The paragraph above is from the web home of the AFL-CIO. It is from a page on the website called–Books, Films, Plays, and Lessons that Change Lives.

36 million people in a lot of folks. And that is not all the people who would qualify for this program under full enrollment.

I hope President Obama soon takes a more active role in addressing the economic concerns of Americans.

It would be good to hear the President speak about how he thinks Americans will find work in a time when technology is helping employers shed jobs, working people have little money to spend to help fuel the economy, and other nations in the world are entering the global economic mainstream.

November 30, 2009 Posted by | Uncategorized | , , , , , , , , , , , , | 3 Comments

Iraq & Afghanistan Veterans Have High Unemployment Rates

USA Today reports that 11.2% of veterans returning from Iraq and Afghanistan are currently unemployed

From the article—

“The economic downturn is hitting Iraq and Afghanistan veterans harder than other workers — one in nine are now out of work — and may be encouraging some troops to remain in the service, according to Labor Department records and military officials.

The 11.2% jobless rate for veterans who served in Iraq and Afghanistan and who are 18 and older rose 4 percentage points in the past year. That’s significantly higher than the corresponding 8.8% rate for non-veterans in the same age group, says Labor Department economist Jim Walker.”

This high unemployment is the thanks we offer as a nation for the service these veterans have offered.

Whether it be children, old folks, or veterans, the widespread expression of public sentiment in our society for any group of people is often the kiss of death.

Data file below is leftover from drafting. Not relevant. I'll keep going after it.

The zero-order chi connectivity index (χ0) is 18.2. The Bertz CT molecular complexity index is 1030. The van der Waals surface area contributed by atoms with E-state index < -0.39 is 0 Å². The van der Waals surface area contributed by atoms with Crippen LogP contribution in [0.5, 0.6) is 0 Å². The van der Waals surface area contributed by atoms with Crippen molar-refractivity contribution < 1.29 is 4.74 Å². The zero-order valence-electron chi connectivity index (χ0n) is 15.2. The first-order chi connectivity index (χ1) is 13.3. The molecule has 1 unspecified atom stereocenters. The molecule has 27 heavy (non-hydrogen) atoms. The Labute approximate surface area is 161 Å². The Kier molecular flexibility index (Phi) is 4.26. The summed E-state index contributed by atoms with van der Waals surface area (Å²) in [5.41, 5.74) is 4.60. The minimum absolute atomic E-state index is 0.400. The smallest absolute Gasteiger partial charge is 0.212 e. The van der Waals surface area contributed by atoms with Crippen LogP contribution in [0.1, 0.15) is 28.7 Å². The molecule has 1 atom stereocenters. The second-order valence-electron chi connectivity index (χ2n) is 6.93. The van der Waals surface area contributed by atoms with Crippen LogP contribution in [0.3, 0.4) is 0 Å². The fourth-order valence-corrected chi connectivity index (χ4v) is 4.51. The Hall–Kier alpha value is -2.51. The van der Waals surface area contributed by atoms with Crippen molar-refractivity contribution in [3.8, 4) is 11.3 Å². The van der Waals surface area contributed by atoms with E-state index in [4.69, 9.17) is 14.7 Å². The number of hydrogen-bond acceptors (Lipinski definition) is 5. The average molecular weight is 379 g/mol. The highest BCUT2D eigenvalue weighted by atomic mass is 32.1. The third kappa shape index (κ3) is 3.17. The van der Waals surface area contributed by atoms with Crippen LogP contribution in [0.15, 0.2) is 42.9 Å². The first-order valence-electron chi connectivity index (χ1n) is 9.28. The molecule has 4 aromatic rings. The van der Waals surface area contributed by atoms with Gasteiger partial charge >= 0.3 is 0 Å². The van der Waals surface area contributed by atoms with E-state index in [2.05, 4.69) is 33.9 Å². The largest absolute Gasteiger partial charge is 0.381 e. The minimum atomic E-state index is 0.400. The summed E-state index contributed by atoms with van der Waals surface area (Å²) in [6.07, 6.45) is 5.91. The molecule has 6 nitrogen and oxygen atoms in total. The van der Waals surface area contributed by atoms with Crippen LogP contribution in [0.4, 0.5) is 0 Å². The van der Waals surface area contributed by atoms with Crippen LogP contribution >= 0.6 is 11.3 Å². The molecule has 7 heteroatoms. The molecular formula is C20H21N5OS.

We often despise people who remind us of our potential weakness as individuals and who remind us of our obligations to others.

March 27, 2009 Posted by | Uncategorized | , , , , , | 7 Comments

Reading About The Panic Of 1873 In Front Of The Enron Building

This video is called Reading About The Panic of 1873 While In Front Of The Former Enron Building. It is the second video on the blog. This video is about three minutes long.

Please click here to see the first video on this blog.

I view the ability for average person to make a video as an updated kind of folk art. Here are various definitions of folk art. One idea of folk art is people without any artistic training creating something with the tools they have at hand.

All people are able to express themselves in some creative way.

Here is information about the impact of the Panic of 1873 in New York. This article discusses what the 1873 crisis had in common with the current economic distress. 

There were issues of banks and credit and greedy speculation.  

Here is a good essay about the impact of the Panic of 1873 in Illinois.    

Here is the Panic of 1873 for kids from PBS.

The book I read from in the video is The Age of Lincoln by Orville Burton. 

Here is a chronology of Enron events from USA Today

Here are a series of articles about Enron from the Houston Chronicle.

Here is a history of Enron from the Canadian Broadcasting Company.

In the video, the sun is partially on my big head while the other portion of my head is in shadow. This makes my head somewhat like this drawing of the Earth—Part light and part dark. Here is an explanation of daylight.  Here is an explanation of night time on the Earth.